Nearly four years later, and with nearly all media coverage gone, the order sealing almost every record in the case remains in place, effectively blocking any scrutiny from the public. In late 2018, Judge Thomas Cahraman, overseeing the conservatorships, expressed concerns that the sealing order was "too broad" -- but he ruled to keep it in place.
Until this month, that is.
Just four days after ABC News requested from the court an explanation for the sealing order, Judge Cahraman unsealed a few of the filings partially explaining the secrecy in the case. The newly available documents shed no light on the Turpins' care or lives since they were rescued, but the unsealing did mark a first for the case.
Reports detailing the children's well-being, records accounting for the hundreds of thousands of dollars raised by strangers, and other documents in the court filing remain sealed.
But advocates and several of the Turpins themselves have come forward to share troubling tales of their plight. Melissa Donaldson, the Director of Victim Services in Riverside County, said some of the children told her they "felt betrayed" by the county.
"Did we see kids having to not have a safe place to live or stay at times? Yes. Did they have enough food at times? They did not," Donaldson said. "They had to go to churches and eat because they didn't know how to manage money ... and some without housing at times."
Donaldson, through tears, explained that basic needs remain elusive, and the kids continue to struggle to navigate a complex and bureaucratic system they have no experience with, despite a global outpouring of support. She said the county dismissed inquires from numerous health care professionals offering free services for as long as the Turpins needed them.
"When the case first broke, I obviously got thousands of offers of help ... dentists, and doctors, and people saying, 'I will serve these kids pro bono. Please send them my way,'" she said. "I had to pass on those referrals to the Child Protective Services workers and the hospital. And none of them were utilized."
"You rarely hear folks like you speaking out publicly about your work. This is the exception," ABC News correspondent David Scott told Donaldson as she explained what the last four years have been like for the Turpin children. "Tell me why."
"Because we have to fix it," Donaldson replied. "You would think that this is the time to really get it together and do everything we can. And we didn't do it that way."
"Just Google it"
A major challenge for the Turpins has been accessing the state and county social service programs they were entitled to, as well as the donations that came in following their parents' arrest. Most of the funds have gone into a trust that is controlled by a court-appointed public guardian, but details about the guardian -- and the money -- are hard to come by.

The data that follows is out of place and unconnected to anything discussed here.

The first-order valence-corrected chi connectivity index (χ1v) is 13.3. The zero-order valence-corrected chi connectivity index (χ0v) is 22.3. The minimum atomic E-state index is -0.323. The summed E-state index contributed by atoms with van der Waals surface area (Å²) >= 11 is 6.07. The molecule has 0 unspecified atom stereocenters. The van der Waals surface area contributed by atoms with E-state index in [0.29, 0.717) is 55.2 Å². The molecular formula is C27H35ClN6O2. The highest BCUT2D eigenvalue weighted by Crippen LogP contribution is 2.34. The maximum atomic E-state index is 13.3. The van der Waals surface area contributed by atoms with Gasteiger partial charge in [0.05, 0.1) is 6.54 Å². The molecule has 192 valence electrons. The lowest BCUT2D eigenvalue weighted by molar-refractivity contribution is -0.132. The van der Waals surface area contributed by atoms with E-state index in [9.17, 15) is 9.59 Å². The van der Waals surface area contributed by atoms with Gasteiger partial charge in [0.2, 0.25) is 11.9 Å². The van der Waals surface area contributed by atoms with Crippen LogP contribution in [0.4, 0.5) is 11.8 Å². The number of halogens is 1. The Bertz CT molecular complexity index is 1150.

Officials refused to explain what money, if any, has been spent. Recent court filings show the court-appointed public guardian failed to file the annual accounting for the trust, leaving the family's finances opaque.
One of the siblings, 29-year-old Joshua Turpin, said he struggled to access funds for needs as simple as day-to-day transportation.
"When I try to have access [to the money], I have difficulty," Joshua said.
"I requested -- I called the public guardian's office and she refused to let me request for a bike," Joshua Turpin said, referring to the public guardian's office. "And I contacted my attorney, Jack Osborn, and he refused to let me know who was over charge of my trust."
In an email, Osborn told ABC News that his "representation of the adult Turpin siblings was limited to the conservatorship proceedings and certain limited issues the probate court requested." He said he was aware of problems but that he did what he was supposed to do as the court-appointed attorney.
"Within our representation, we continuously advocated for services on behalf of our clients," Osborn said. "It appears that, once ... there ceased national attention, the urgency in providing these essentials to our clients by certain county agencies significantly declined."
Osborn also said issues related to the trust "were not within the scope of [his] representation."
A lawyer for the children's trust did not respond to several inquiries from ABC News.
Throughout the course of ABC News' reporting, Vanessa Espinoza's name came up over and over. As the deputy public guardian assigned to the seven adult Turpins' cases, Espinoza was responsible for helping the older children secure housing, health care, food support and education, and for aiding them as they learned to navigate the whole array of public benefits systems adults deal with everyday.
Joshua Turpin said that when he would seek Espinoza's assistance, "she would just tell me, 'Just go Google it.'"
"She wasn't helpful at all," he said.
ABC News learned from state records that Espinoza, while working full-time for the county, was also a real estate broker on the side.
Records also show that Espinoza used to work for Osborn and his firm before leaving to take on her role at the public guardian's office. In his statement to ABC News, Osborn said the relationship was disclosed to the court.